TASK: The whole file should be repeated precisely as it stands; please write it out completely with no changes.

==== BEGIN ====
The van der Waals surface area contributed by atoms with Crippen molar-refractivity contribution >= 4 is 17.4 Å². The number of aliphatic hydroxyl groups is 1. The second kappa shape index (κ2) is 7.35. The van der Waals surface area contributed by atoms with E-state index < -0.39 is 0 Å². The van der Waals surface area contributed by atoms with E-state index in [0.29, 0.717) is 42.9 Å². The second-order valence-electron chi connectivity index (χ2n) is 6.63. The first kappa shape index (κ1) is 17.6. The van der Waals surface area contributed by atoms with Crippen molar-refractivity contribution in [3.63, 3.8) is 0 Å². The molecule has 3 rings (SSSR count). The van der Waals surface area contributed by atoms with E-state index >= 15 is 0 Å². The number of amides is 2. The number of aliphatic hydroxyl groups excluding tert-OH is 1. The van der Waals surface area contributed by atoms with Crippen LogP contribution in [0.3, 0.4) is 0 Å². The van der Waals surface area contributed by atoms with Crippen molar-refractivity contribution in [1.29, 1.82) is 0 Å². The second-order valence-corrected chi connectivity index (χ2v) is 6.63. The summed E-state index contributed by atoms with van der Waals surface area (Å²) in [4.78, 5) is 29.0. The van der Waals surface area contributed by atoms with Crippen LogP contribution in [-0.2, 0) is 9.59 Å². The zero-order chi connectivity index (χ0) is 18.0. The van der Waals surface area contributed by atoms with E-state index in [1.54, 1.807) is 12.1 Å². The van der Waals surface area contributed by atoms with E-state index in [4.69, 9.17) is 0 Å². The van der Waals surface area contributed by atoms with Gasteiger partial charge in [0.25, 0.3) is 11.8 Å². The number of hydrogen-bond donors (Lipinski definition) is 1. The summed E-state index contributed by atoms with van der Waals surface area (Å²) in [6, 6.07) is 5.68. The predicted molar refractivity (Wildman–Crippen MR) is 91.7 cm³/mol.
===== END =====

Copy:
The van der Waals surface area contributed by atoms with Crippen molar-refractivity contribution >= 4 is 17.4 Å². The number of aliphatic hydroxyl groups is 1. The second kappa shape index (κ2) is 7.35. The van der Waals surface area contributed by atoms with E-state index < -0.39 is 0 Å². The van der Waals surface area contributed by atoms with E-state index in [0.29, 0.717) is 42.9 Å². The second-order valence-electron chi connectivity index (χ2n) is 6.63. The first kappa shape index (κ1) is 17.6. The van der Waals surface area contributed by atoms with Crippen molar-refractivity contribution in [3.63, 3.8) is 0 Å². The molecule has 3 rings (SSSR count). The van der Waals surface area contributed by atoms with E-state index >= 15 is 0 Å². The number of amides is 2. The number of aliphatic hydroxyl groups excluding tert-OH is 1. The van der Waals surface area contributed by atoms with Crippen LogP contribution in [0.3, 0.4) is 0 Å². The van der Waals surface area contributed by atoms with Crippen molar-refractivity contribution in [1.29, 1.82) is 0 Å². The second-order valence-corrected chi connectivity index (χ2v) is 6.63. The summed E-state index contributed by atoms with van der Waals surface area (Å²) in [4.78, 5) is 29.0. The van der Waals surface area contributed by atoms with Crippen LogP contribution in [-0.2, 0) is 9.59 Å². The zero-order chi connectivity index (χ0) is 18.0. The van der Waals surface area contributed by atoms with E-state index in [1.54, 1.807) is 12.1 Å². The van der Waals surface area contributed by atoms with E-state index in [4.69, 9.17) is 0 Å². The van der Waals surface area contributed by atoms with Gasteiger partial charge in [0.25, 0.3) is 11.8 Å². The number of hydrogen-bond donors (Lipinski definition) is 1. The summed E-state index contributed by atoms with van der Waals surface area (Å²) in [6, 6.07) is 5.68. The predicted molar refractivity (Wildman–Crippen MR) is 91.7 cm³/mol.